Effect of calcium intake on fat oxidation in adults: a meta-analysis of randomized, controlled trials.
Summary of "Effect of calcium intake on fat oxidation in adults: a meta-analysis of randomized, controlled trials."
Calcium intake is likely to increase body fat loss during energy restriction. Part of this effect may be explained by increased fat oxidation in the presence of a similar energy balance, yet studies have not provided a conclusive answer. Therefore a meta-analysis was performed to determine whether chronic or acute high calcium intake increases fat oxidation. Randomized controlled trials of high calcium intake in human adults where measures of fat oxidation were taken were included. A random-effects meta-analysis was performed on outcomes expressed as standardized mean differences. Chronic high calcium intake increased fat oxidation by a standardized mean difference of 0.42 (95% confidence intervals: 0.14, 0.69; P = 0.003; estimated to correspond to an 11% increase), displaying low heterogeneity (I(2) = 18%), which was more prominent when habitual calcium intake was low (<700 mg d(-1) ). Acute high calcium intake increased fat oxidation by a standardized mean difference of 0.41 (0.04, 0.77; P = 0.03), with low heterogeneity (I(2) = 19%), yet sensitivity analysis revealed that this effect was relatively weak. In conclusion, chronic high calcium intake is likely to increase rates of fat oxidation. The effects of acute high calcium intake appear to point in the same direction, but further work is needed to permit a greater degree of certainty.
Brain, Performance and Nutrition Research Centre, School of Life Sciences, Northumbria University, Newcastle upon Tyne, UK Department of Sport and Exercise Sciences, School of Life Sciences, Northumbria University, Newcastle upon Tyne, UK.
This article was published in the following journal.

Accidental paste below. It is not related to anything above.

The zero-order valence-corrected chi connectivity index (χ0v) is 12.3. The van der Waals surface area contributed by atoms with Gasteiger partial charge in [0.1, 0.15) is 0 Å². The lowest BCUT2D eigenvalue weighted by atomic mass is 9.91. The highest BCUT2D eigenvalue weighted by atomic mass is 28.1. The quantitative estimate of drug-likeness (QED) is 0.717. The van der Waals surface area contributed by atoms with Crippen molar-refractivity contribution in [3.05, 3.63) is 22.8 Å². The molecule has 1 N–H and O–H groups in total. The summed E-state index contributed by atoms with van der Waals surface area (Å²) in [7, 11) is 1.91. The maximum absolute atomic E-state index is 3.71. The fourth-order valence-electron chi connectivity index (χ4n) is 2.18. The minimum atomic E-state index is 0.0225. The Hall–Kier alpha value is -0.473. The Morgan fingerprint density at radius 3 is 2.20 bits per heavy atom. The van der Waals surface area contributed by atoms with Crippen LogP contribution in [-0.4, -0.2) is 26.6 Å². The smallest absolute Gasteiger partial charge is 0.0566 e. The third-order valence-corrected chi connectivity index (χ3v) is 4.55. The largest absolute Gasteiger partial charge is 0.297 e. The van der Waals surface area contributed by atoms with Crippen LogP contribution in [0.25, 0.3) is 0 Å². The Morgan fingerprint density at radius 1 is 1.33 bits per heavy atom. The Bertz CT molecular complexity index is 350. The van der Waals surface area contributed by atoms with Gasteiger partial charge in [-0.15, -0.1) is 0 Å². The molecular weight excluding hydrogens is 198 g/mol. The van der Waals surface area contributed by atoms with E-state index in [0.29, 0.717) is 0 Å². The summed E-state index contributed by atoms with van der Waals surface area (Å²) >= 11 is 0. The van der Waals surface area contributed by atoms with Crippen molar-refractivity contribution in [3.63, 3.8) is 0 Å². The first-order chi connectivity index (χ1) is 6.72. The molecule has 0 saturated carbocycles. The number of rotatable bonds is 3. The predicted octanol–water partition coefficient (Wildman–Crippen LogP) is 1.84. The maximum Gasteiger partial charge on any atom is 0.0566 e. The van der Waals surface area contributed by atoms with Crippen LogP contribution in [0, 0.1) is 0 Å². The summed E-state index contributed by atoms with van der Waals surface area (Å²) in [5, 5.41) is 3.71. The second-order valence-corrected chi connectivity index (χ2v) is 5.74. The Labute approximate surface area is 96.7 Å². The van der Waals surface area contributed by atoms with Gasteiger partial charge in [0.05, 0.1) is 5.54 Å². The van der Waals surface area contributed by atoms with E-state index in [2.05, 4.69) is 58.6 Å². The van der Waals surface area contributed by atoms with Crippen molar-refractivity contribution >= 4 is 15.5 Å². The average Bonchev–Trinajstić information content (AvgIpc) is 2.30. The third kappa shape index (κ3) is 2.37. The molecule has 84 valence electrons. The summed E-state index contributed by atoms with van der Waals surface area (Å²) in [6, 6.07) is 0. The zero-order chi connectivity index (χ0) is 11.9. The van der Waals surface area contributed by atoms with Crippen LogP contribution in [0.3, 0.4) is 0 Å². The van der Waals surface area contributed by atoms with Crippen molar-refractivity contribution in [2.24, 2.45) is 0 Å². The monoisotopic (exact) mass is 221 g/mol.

Name: Obesity reviews : an official journal of the International Association for the Study of Obesity
- PubMed Source: http://www.ncbi.nlm.nih.gov/pubmed/22708505
- DOI: http://dx.doi.org/10.1111/j.1467-789X.2012.01013.x
Medical and Biotech [MESH] Definitions
Works consisting of studies using a quantitative method of combining the results of independent studies (usually drawn from the published literature) and synthesizing summaries and conclusions which may be used to evaluate therapeutic effectiveness, plan new studies, etc. It is often an overview of clinical trials. It is usually called a meta-analysis by the author or sponsoring body and should be differentiated from reviews of literature.
Intention To Treat Analysis
Strategy for the analysis of RANDOMIZED CONTROLLED TRIALS AS TOPIC that compares patients in the groups to which they were originally randomly assigned.
A peptide hormone that lowers calcium concentration in the blood. In humans, it is released by thyroid cells and acts to decrease the formation and absorptive activity of osteoclasts. Its role in regulating plasma calcium is much greater in children and in certain diseases than in normal adults.
Meta-analysis As Topic
A quantitative method of combining the results of independent studies (usually drawn from the published literature) and synthesizing summaries and conclusions which may be used to evaluate therapeutic effectiveness, plan new studies, etc., with application chiefly in the areas of research and medicine.
An effect usually, but not necessarily, beneficial that is attributable to an expectation that the regimen will have an effect, i.e., the effect is due to the power of suggestion.
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